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Personal characteristics effects on validation of self-reported type 2 diabetes from a cross-sectional survey among Chinese adults.

Authors
  • Li, Hong-Lan1
  • Fang, Jie1
  • Zhao, Long-Gang1
  • Liu, Da-Ke1
  • Wang, Jing1
  • Han, Li-Hua1
  • Xiang, Yong-Bing1
  • 1 State Key Laboratory of Oncogenes and Related Genes & Department of Epidemiology, Shanghai Cancer Institute, Renji Hospital, Shanghai Jiaotong University School of Medicine.
Type
Published Article
Journal
Journal of epidemiology
Publication Date
Oct 26, 2019
Identifiers
DOI: 10.2188/jea.JE20190178
PMID: 31656244
Source
Medline
Keywords
Language
English
License
Unknown

Abstract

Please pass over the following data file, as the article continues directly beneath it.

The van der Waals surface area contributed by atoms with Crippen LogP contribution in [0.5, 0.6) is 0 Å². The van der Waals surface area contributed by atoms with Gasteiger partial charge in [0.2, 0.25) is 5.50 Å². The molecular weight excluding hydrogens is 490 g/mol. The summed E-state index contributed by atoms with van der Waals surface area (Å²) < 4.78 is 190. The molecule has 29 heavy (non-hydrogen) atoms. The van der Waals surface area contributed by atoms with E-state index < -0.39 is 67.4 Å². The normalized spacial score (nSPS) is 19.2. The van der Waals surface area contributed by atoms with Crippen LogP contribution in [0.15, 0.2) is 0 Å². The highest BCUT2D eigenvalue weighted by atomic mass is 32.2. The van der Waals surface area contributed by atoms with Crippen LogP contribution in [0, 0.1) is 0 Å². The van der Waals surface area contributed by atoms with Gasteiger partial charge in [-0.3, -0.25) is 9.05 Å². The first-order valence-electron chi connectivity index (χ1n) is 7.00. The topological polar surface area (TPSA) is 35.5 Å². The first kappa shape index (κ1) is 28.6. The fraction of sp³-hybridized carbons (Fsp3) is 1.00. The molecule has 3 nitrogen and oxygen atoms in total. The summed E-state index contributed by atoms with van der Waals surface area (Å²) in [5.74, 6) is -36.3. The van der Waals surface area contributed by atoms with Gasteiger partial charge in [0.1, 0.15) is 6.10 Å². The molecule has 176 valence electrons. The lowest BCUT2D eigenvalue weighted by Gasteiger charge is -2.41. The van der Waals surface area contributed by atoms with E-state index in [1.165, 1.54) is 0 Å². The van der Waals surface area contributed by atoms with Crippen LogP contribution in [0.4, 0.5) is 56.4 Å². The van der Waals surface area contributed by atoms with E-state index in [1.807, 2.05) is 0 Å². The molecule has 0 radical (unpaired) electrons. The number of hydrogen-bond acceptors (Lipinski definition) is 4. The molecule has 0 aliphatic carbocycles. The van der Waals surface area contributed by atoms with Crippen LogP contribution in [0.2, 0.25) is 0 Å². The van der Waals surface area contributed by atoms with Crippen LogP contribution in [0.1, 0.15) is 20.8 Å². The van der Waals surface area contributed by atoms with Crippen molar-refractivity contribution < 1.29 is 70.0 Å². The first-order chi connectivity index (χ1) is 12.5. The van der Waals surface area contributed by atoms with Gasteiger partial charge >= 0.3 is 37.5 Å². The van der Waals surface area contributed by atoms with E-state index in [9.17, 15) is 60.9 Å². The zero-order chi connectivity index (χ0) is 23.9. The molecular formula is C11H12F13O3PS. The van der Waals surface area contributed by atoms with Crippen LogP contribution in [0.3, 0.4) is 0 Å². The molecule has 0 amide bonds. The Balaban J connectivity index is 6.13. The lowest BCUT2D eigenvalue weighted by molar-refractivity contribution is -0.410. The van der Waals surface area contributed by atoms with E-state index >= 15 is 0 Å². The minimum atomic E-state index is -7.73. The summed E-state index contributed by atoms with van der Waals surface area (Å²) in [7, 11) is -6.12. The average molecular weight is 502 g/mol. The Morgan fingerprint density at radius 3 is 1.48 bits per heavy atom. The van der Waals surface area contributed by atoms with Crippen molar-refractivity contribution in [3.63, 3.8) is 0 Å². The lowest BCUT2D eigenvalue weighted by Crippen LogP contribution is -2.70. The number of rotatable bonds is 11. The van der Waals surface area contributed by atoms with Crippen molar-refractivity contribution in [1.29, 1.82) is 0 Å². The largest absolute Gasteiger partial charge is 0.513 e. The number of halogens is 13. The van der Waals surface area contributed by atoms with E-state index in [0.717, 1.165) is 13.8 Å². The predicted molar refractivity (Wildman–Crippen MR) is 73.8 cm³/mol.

The objective was to evaluate the effects of personal characteristics on the validation of self-reported type 2 diabetes among Chinese adults in urban Shanghai. During 2015 to 2016, 4,322 participants were recruited in this validation study. We considered the criteria of diabetes verification to use the laboratory assays of fasting plasma glucose (FPG), glycated hemoglobin (HbA1c), or taking diabetic medication. When taking diabetic medication or FPG≥7.0mmol/L was as identified diabetes, the measurements of sensitivity, specificity, positive predictive value (PPV), negative predictive value (NPV) and Kappa value of self-reported diabetes were 72.0%, 99.2%, 95.1%, 93.9%, and 0.78, respectively. If an additional HbA1c test was used for 708 subjects (aged<65 years), slightly lower values of sensitivity, NPV and Kappa were observed. More potential diabetes cases were found if compared to only using FPG. Subjects with the characteristics of female, older, or family history of diabetes had sensitivity over 75% and over 0.8 of excellent Kappa, while the sensitivity and Kappa of opposite groups had poorer values. Specificity, PPV and NPV were similar in different characteristics populations. The prevalence of type 2 diabetes was 19.3% in the study (14.1% diagnosed diabetes, 5.2% undiagnosed diabetes). About 26.2% of subjects were pre-diabetes. Additional HbA1c test indicated an increased prevalence of undiagnosed and pre-diabetes. Findings support self-reported diabetes is sufficiently valid to be used in large-scale, population-based epidemiologic studies. Participants with different characteristics may have different indicators in terms of validation such as age, gender, and family history of diabetes in first-relatives.

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